U.S. Special Operations Command (USSOCOM) declared Initial Operational Capability for Lockheed Martin’s Dry Combat Submersible (DCS) last month. This milestone represents a transformational capability for USSOCOM forces in Maritime and Undersea Systems. With this capability, U.S. Special Operations Forces traveling extended distances below the surface of the ocean will be safe to do so without a wetsuit and without exposure to the elements. Due to the DCS’s lock-in/lock-out technology, special operators can get in and out of the vehicle while entirely submerged and undetected. DCS is designed to transport a special operations team to their destination and enables personnel to arrive discretely to their desired exit point.
“The Lockheed Martin team is proud of the work that has gone into the development and delivery of DCS and supporting USSOCOM to this IOC milestone. We look forward to delivering the third DCS and supporting DCS into Full Operating Capacity, filling a critical gap for USSOCOM,” says Jason Crawford, senior program manager for Manned Combat Submersibles.
The Dry Combat Submersible has the potential to transform undersea warfare for special operators. DCS provides safe, clandestine delivery for occupants over long distances in a completely dry environment and features a lock-in and lock-out chamber. Occupants arrive at the mission warm, rested, hydrated and ready, making this vessel a key advantage in mission success,” said Gregg Bauer, C6ISR vice president and general manager at Lockheed Martin.
Lockheed Martin’s Dry Combat Submersible (DCS) is manufactured in Palm Beach, Florida. Sustainment operations will include lifecycle support, post-delivery logistics support, pilot and special operator training, and training equipment to ensure the safe and effective operation of the new capability in future special forces efforts. The Dry Combat Submersible (DCS) is a midget submarine delivered to USSOCOM by Lockheed Martin. Lockheed Martin were nominated as the prime contractor with Submergence Group as the sub contractor. DCS is designed for use by the United States Navy SEALs for insertion on special operations missions. It will replace the canceled Advanced SEAL Delivery System and will serve alongside the Shallow Water Combat Submersible.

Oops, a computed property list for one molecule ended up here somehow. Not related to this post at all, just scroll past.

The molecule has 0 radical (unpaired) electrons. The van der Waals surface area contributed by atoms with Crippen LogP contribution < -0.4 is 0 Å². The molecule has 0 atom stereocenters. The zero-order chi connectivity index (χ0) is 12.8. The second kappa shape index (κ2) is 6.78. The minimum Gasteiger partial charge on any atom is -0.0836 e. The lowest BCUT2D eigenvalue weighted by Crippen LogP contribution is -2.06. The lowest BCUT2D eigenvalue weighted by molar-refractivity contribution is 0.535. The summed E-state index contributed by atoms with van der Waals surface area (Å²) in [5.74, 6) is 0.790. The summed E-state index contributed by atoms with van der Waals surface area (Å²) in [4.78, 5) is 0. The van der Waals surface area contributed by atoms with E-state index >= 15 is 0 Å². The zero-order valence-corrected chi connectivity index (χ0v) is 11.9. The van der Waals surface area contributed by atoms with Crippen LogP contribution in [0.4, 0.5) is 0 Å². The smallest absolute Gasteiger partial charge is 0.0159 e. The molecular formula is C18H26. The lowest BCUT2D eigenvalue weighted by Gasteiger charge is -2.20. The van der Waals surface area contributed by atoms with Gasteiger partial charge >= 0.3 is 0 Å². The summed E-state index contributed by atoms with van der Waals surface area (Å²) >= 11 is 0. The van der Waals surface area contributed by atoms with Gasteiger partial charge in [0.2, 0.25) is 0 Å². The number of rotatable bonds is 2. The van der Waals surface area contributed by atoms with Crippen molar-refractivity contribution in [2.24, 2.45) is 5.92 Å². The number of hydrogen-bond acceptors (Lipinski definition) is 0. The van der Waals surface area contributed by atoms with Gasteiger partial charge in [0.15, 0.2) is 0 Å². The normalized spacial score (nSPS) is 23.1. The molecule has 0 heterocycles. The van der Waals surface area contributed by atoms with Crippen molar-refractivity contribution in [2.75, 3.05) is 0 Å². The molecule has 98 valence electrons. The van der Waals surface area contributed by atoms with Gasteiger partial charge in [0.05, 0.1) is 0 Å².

As the name suggests, the Dry Combat Submersible has a dry interior, enabling longer mission durations in colder water. The DCS is designated the S351 Nemesis. Major industry members and their responsibility on the Lockheed Martin-led DCS team include General Atomics (LiFT (Lithium Ion Fault Tolerant) battery system provider); Submergence Group, and their wholly owned subsidiary MSubs, LTD (design agent, submersible manufacturer); and Det Norske Veritas Germanischer Lloyd (DNV GL). The S351 Nemesis has been developed from MSub’s existing S302 mini-sub, which is itself an improved version of the S301i. Both the S302 and S301i are produced for export by MSubs in collaboration with the Submergence Group.